Mercedes didn't believe sensors over Bottas's debris strike

The Mercedes Formula 1 team did not initially believe the sensors that indicated Valtteri Bottas had lost 50 downforce points after hitting Ferrari debris in the Emilia Romagna Grand Prix.

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Bottas was leading at Imola on lap two when he collected a piece of Sebastian Vettel's endplate, which had broken off after the German collided with Kevin Magnussen at Tosa corner on lap one.

While Bottas had avoided the risk of a puncture by running over the debris straight on, the broken part struck the underside of his Mercedes before getting stuck.

Mercedes telemetry instantly signalled to the pit wall that Bottas was suffering a performance deficit, but the team at first could not believe how big the problem was because the Finn was still holding on to the lead.

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Andrew Shovlin, Mercedes' track engineer director, said: "We were seeing a big drop in performance, but the issue is the scale of the drop in terms of laptime. If you translate it to lap time, it was seven or eight tenths of a second.

"We weren't really believing the sensors, because we were looking at how Valtteri was not pushing particularly hard, and able to do reasonable lap times when we needed to. We could build a bit of a gap.

"And it's very difficult to put an absolute lap time loss on these because they can often affect the car in a quite non-linear way around the circuit, or different behaviour in different directions and corners. But early on, we couldn't quite believe how big it was."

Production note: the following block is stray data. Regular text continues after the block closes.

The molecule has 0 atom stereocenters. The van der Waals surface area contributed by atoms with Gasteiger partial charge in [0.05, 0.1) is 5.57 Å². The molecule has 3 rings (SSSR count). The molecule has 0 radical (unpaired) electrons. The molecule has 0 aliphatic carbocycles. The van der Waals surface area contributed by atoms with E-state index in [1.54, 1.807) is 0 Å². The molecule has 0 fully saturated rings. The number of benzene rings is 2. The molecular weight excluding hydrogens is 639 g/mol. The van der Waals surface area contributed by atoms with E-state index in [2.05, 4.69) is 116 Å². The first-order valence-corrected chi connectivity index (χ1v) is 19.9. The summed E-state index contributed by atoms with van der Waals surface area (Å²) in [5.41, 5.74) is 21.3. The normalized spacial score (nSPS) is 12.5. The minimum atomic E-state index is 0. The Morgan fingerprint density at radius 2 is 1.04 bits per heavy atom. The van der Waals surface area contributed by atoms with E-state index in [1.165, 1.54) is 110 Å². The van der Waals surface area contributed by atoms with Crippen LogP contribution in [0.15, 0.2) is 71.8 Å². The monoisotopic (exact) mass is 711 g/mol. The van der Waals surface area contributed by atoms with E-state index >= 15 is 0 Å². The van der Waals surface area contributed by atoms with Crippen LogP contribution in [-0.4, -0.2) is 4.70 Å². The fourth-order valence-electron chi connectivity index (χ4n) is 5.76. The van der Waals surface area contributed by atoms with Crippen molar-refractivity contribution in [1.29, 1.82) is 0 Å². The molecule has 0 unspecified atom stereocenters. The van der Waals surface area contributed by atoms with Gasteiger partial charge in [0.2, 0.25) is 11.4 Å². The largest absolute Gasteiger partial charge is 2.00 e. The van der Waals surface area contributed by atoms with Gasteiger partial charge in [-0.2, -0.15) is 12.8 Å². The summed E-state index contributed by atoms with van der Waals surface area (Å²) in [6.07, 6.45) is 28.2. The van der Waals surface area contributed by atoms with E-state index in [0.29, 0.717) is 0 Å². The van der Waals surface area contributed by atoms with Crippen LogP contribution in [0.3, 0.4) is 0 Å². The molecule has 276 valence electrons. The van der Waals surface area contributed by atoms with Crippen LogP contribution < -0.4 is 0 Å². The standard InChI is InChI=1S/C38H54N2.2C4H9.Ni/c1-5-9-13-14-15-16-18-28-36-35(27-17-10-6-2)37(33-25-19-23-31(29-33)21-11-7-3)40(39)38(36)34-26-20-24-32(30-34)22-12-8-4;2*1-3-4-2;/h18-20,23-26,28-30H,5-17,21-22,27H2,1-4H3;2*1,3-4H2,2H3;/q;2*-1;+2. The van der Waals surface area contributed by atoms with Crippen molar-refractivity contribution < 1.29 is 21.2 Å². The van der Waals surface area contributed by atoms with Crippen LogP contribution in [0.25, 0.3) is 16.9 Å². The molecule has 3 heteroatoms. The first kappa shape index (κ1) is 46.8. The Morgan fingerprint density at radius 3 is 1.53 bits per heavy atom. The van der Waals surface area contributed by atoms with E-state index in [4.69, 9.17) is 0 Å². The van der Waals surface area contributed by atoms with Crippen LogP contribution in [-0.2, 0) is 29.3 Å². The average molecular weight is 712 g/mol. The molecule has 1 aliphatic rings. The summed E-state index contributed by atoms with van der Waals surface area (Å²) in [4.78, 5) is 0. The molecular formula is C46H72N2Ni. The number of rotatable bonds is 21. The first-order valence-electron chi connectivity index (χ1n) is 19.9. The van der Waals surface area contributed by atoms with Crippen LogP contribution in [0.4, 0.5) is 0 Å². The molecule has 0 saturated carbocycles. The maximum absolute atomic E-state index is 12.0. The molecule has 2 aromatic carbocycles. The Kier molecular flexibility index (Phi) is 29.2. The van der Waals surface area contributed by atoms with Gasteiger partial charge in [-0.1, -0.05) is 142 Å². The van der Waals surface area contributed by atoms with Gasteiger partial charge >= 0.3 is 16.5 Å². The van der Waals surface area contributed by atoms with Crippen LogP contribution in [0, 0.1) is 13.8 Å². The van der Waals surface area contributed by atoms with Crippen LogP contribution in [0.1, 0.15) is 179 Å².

Mercedes knew that Bottas had hit the debris at Tosa corner, but where Vettel's endplate had got stuck – and the fact that only its black surface was visible – meant it could not fully understand what was causing the problem.

Shovlin added: "We didn't know what it was. When you look at the size of the bit, and the fact that it's red, you can't believe that we couldn't see it on the cameras.

"But it was lodged in, and it was the black area that was visible. And because the whole car's black there, we couldn't see that. If we'd been able to see where it was, we could have possibly done a more effective job of getting it out for the first stop.

"It's unlucky for him and he definitely made the right decision to go straight over it because taking that onto a tyre would very likely have caused an instant puncture. So that was a good call. But through no fault of his own, it basically held him back for the whole afternoon."

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